Ancient Monuments

History on the Ground

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Round barrow in Springwood Heights Plantation, 220m north west of Springwood Cottage

A Scheduled Monument in Silpho, North Yorkshire

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Latitude: 54.3214 / 54°19'16"N

Longitude: -0.5351 / 0°32'6"W

OS Eastings: 495377.412

OS Northings: 492741.90007

OS Grid: SE953927

Mapcode National: GBR SLPG.YP

Mapcode Global: WHGBR.RNC1

Entry Name: Round barrow in Springwood Heights Plantation, 220m north west of Springwood Cottage

Scheduled Date: 25 January 2001

Source: Historic England

Source ID: 1019620

English Heritage Legacy ID: 34549

County: North Yorkshire

Civil Parish: Silpho

Traditional County: Yorkshire

Lieutenancy Area (Ceremonial County): North Yorkshire

Church of England Parish: Hackness with Harwood Dale

Church of England Diocese: York


The monument includes a round barrow situated in a prominent ridge top
position between High Dales and Whisper Dales, on the Hackness Hills.
The barrow has an earthen mound which stands up to 1.3m high and has a maximum
diameter of 16m. The mound has, however, been truncated on the east side by
forestry ploughing and on the west side by the construction of a field
boundary fence so that it measures only up to 12m east to west. The mound was
originally surrounded by a ditch up to 2m wide but this has become infilled
over the years by soil slipping from the mound so that it is no longer visible
as an earthwork.
The barrow lies in an area where there are many other prehistoric burial
The field boundary fence which runs across the western edge of the mound in a
north to south direction is excluded from the scheduling, although the ground
beneath the fence posts is included.

The site of the monument is shown on the attached map extract.
It includes a 2 metre boundary around the archaeological features,
considered to be essential for the monument's support and preservation.

Source: Historic England

Reasons for Scheduling

Round barrows are funerary monuments dating from the Late Neolithic period to
the Late Bronze Age, with most examples belonging to the period 2400-1500 BC.
They were constructed as earthen mounds, sometimes ditched, which covered
single or multiple burials. They occur either in isolation or grouped as
cemeteries and often acted as a focus of burials in later periods. Often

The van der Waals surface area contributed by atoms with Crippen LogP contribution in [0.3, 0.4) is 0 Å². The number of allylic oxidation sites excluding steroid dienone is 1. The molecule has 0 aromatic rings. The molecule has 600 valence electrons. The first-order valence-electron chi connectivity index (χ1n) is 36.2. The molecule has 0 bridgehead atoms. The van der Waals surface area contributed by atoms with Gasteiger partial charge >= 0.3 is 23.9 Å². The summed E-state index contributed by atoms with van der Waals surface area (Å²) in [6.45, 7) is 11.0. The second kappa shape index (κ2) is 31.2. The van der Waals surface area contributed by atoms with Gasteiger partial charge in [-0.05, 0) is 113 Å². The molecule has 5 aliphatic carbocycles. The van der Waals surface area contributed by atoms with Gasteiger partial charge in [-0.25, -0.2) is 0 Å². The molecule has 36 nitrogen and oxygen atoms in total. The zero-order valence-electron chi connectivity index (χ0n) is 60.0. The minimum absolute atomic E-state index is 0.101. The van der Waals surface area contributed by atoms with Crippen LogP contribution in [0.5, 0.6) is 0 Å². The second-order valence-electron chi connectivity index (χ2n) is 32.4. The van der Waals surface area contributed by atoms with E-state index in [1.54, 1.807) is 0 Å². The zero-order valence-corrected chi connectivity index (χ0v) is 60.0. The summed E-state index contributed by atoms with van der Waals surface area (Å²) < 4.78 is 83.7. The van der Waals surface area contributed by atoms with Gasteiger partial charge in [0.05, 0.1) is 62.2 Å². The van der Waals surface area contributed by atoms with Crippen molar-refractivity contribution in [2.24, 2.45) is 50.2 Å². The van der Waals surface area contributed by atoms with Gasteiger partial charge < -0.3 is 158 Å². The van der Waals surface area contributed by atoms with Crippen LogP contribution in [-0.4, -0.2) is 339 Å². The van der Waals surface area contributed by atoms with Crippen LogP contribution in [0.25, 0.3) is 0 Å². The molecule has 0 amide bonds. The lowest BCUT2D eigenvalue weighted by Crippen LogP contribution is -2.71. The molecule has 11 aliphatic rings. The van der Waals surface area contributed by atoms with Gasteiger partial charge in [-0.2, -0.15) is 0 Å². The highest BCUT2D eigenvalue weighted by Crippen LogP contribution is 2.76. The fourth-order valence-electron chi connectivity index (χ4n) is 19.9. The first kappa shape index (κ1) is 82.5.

superficially similar, although differing widely in size, they exhibit
regional variations in form and a diversity of burial practices. There are
over 10,000 surviving examples recorded nationally (many more have already
been destroyed), occurring across most of Britain, including the Wessex area
where it is often possible to classify them more closely, for example as bowl
or bell barrows. Often occupying prominent locations, they are a major
historic element in the modern landscape and their considerable variation in
form and longevity as a monument type provide important information on the
diversity of beliefs and social organisations amongst early prehistoric
communities. They are particularly representative of their period and a
substantial proportion of surviving examples are considered worthy of

Despite limited disturbance, the round barrow in Springwood Heights
Plantation, 220m north west of Springwood Cottage has survived well.
Significant information about the original form of the barrow and the burials
placed within it will be preserved. Evidence for earlier land use and the
contemporary environment will also survive beneath the barrow mound and within
the buried ditch. It is the only barrow identified on the Hackness Hills which
does not appear to have been excavated in the past and it will therefore have
undisturbed archaeological deposits in the centre relating to the primary
burials, which are less likely to survive in the part-excavated barrows.
The barrow lies in an area where there are many other prehistoric burial
monuments. The association with similar monuments provides insight into the
distribution of ritual and funerary activity across the landscape during the
prehistoric period.

Source: Historic England


Title: Forestry Commission Areas North York Moors Archaeological Survey
Source Date: 1992

Title: Ordnance Survey 2nd Edition 25" sheet 77/1
Source Date: 1928

Source: Historic England

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